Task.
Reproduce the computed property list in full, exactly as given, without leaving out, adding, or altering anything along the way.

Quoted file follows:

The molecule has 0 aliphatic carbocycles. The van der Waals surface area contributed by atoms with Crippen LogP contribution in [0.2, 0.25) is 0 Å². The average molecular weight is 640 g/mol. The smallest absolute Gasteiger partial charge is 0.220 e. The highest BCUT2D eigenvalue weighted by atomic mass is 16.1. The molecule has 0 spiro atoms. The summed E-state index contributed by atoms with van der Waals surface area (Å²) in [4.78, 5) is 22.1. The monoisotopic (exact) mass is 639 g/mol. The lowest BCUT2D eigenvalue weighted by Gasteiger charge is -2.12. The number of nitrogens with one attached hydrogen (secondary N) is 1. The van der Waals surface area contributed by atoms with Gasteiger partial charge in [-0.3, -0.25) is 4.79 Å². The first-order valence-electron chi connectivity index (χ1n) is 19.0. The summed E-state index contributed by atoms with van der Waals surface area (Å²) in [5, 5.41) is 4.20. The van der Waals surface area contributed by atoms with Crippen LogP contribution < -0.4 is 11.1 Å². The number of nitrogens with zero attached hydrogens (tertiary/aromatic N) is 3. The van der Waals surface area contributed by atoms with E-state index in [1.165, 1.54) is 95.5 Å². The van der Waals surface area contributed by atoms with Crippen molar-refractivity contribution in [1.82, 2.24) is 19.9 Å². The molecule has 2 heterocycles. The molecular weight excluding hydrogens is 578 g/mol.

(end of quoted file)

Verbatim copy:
The molecule has 0 aliphatic carbocycles. The van der Waals surface area contributed by atoms with Crippen LogP contribution in [0.2, 0.25) is 0 Å². The average molecular weight is 640 g/mol. The smallest absolute Gasteiger partial charge is 0.220 e. The highest BCUT2D eigenvalue weighted by atomic mass is 16.1. The molecule has 0 spiro atoms. The summed E-state index contributed by atoms with van der Waals surface area (Å²) in [4.78, 5) is 22.1. The monoisotopic (exact) mass is 639 g/mol. The lowest BCUT2D eigenvalue weighted by Gasteiger charge is -2.12. The number of nitrogens with one attached hydrogen (secondary N) is 1. The van der Waals surface area contributed by atoms with Gasteiger partial charge in [-0.3, -0.25) is 4.79 Å². The first-order valence-electron chi connectivity index (χ1n) is 19.0. The summed E-state index contributed by atoms with van der Waals surface area (Å²) in [5, 5.41) is 4.20. The van der Waals surface area contributed by atoms with Crippen LogP contribution < -0.4 is 11.1 Å². The number of nitrogens with zero attached hydrogens (tertiary/aromatic N) is 3. The van der Waals surface area contributed by atoms with E-state index in [1.165, 1.54) is 95.5 Å². The van der Waals surface area contributed by atoms with Crippen molar-refractivity contribution in [1.82, 2.24) is 19.9 Å². The molecule has 2 heterocycles. The molecular weight excluding hydrogens is 578 g/mol.